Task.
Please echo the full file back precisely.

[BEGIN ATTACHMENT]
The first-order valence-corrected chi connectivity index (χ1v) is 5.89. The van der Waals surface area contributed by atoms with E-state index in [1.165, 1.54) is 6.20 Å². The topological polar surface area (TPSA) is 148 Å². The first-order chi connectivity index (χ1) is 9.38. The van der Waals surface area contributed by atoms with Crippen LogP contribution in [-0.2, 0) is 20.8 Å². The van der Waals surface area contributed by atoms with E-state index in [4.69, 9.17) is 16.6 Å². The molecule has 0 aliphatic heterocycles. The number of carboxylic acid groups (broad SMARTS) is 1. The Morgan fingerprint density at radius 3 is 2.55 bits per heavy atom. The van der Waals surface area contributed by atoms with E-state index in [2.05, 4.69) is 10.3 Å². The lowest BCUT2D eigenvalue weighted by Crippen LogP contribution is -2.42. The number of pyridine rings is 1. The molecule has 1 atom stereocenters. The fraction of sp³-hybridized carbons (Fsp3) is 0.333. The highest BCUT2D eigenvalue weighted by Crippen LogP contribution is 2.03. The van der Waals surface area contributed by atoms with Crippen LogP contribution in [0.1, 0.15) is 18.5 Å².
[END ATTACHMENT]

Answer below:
The first-order valence-corrected chi connectivity index (χ1v) is 5.89. The van der Waals surface area contributed by atoms with E-state index in [1.165, 1.54) is 6.20 Å². The topological polar surface area (TPSA) is 148 Å². The first-order chi connectivity index (χ1) is 9.38. The van der Waals surface area contributed by atoms with Crippen LogP contribution in [-0.2, 0) is 20.8 Å². The van der Waals surface area contributed by atoms with E-state index in [4.69, 9.17) is 16.6 Å². The molecule has 0 aliphatic heterocycles. The number of carboxylic acid groups (broad SMARTS) is 1. The Morgan fingerprint density at radius 3 is 2.55 bits per heavy atom. The van der Waals surface area contributed by atoms with E-state index in [2.05, 4.69) is 10.3 Å². The lowest BCUT2D eigenvalue weighted by Crippen LogP contribution is -2.42. The number of pyridine rings is 1. The molecule has 1 atom stereocenters. The fraction of sp³-hybridized carbons (Fsp3) is 0.333. The highest BCUT2D eigenvalue weighted by Crippen LogP contribution is 2.03. The van der Waals surface area contributed by atoms with Crippen LogP contribution in [0.1, 0.15) is 18.5 Å².